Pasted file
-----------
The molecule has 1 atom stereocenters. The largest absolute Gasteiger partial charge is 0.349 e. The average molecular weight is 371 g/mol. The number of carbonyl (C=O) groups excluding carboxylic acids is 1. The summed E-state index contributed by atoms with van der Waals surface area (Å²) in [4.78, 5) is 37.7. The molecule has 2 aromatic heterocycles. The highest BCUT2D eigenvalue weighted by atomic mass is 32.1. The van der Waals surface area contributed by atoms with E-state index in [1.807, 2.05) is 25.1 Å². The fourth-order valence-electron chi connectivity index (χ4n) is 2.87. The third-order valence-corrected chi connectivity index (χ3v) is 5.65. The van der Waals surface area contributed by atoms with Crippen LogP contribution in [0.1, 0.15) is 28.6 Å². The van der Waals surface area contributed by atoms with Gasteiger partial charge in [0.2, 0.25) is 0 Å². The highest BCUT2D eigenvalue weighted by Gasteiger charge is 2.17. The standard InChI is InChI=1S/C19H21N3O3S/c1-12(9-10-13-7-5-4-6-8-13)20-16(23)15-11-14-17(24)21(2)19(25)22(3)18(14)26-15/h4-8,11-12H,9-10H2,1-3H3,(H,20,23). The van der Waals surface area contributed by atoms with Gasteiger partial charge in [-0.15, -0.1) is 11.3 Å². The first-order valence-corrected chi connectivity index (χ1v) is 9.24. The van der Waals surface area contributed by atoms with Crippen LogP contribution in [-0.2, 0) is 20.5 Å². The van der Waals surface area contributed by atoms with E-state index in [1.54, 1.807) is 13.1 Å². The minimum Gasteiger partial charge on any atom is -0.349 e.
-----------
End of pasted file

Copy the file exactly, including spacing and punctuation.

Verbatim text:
The molecule has 1 atom stereocenters. The largest absolute Gasteiger partial charge is 0.349 e. The average molecular weight is 371 g/mol. The number of carbonyl (C=O) groups excluding carboxylic acids is 1. The summed E-state index contributed by atoms with van der Waals surface area (Å²) in [4.78, 5) is 37.7. The molecule has 2 aromatic heterocycles. The highest BCUT2D eigenvalue weighted by atomic mass is 32.1. The van der Waals surface area contributed by atoms with E-state index in [1.807, 2.05) is 25.1 Å². The fourth-order valence-electron chi connectivity index (χ4n) is 2.87. The third-order valence-corrected chi connectivity index (χ3v) is 5.65. The van der Waals surface area contributed by atoms with Crippen LogP contribution in [0.1, 0.15) is 28.6 Å². The van der Waals surface area contributed by atoms with Gasteiger partial charge in [0.2, 0.25) is 0 Å². The highest BCUT2D eigenvalue weighted by Gasteiger charge is 2.17. The standard InChI is InChI=1S/C19H21N3O3S/c1-12(9-10-13-7-5-4-6-8-13)20-16(23)15-11-14-17(24)21(2)19(25)22(3)18(14)26-15/h4-8,11-12H,9-10H2,1-3H3,(H,20,23). The van der Waals surface area contributed by atoms with Gasteiger partial charge in [-0.15, -0.1) is 11.3 Å². The first-order valence-corrected chi connectivity index (χ1v) is 9.24. The van der Waals surface area contributed by atoms with Crippen LogP contribution in [-0.2, 0) is 20.5 Å². The van der Waals surface area contributed by atoms with E-state index in [1.54, 1.807) is 13.1 Å². The minimum Gasteiger partial charge on any atom is -0.349 e.